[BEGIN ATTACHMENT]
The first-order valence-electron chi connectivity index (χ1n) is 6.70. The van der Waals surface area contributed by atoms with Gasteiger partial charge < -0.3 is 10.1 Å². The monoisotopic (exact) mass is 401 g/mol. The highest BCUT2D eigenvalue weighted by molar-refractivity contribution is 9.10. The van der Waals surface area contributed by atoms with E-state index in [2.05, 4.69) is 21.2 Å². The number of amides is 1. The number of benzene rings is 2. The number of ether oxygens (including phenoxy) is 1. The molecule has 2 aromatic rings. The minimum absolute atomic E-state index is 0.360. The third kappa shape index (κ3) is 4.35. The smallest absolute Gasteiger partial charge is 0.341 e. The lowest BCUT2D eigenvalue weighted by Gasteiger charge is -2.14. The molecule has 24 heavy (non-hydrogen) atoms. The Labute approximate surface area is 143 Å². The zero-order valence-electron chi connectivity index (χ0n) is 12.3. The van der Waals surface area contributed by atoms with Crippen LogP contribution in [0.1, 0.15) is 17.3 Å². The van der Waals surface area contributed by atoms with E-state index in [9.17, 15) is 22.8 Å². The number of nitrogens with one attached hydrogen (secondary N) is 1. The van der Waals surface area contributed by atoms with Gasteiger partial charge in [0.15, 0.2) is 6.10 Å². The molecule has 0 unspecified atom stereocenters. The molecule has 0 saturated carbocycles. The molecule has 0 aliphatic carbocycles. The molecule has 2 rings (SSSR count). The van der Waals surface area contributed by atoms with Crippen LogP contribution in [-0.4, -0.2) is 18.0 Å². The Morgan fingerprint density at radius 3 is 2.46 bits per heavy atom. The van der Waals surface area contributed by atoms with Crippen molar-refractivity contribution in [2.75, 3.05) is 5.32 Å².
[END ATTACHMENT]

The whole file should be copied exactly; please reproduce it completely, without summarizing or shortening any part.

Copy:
The first-order valence-electron chi connectivity index (χ1n) is 6.70. The van der Waals surface area contributed by atoms with Gasteiger partial charge < -0.3 is 10.1 Å². The monoisotopic (exact) mass is 401 g/mol. The highest BCUT2D eigenvalue weighted by molar-refractivity contribution is 9.10. The van der Waals surface area contributed by atoms with E-state index in [2.05, 4.69) is 21.2 Å². The number of amides is 1. The number of benzene rings is 2. The number of ether oxygens (including phenoxy) is 1. The molecule has 2 aromatic rings. The minimum absolute atomic E-state index is 0.360. The third kappa shape index (κ3) is 4.35. The smallest absolute Gasteiger partial charge is 0.341 e. The lowest BCUT2D eigenvalue weighted by Gasteiger charge is -2.14. The molecule has 24 heavy (non-hydrogen) atoms. The Labute approximate surface area is 143 Å². The zero-order valence-electron chi connectivity index (χ0n) is 12.3. The van der Waals surface area contributed by atoms with Crippen LogP contribution in [0.1, 0.15) is 17.3 Å². The van der Waals surface area contributed by atoms with E-state index in [9.17, 15) is 22.8 Å². The number of nitrogens with one attached hydrogen (secondary N) is 1. The van der Waals surface area contributed by atoms with Gasteiger partial charge in [0.15, 0.2) is 6.10 Å². The molecule has 0 unspecified atom stereocenters. The molecule has 0 saturated carbocycles. The molecule has 0 aliphatic carbocycles. The molecule has 2 rings (SSSR count). The van der Waals surface area contributed by atoms with Crippen LogP contribution in [-0.4, -0.2) is 18.0 Å². The Morgan fingerprint density at radius 3 is 2.46 bits per heavy atom. The van der Waals surface area contributed by atoms with Crippen molar-refractivity contribution in [2.75, 3.05) is 5.32 Å².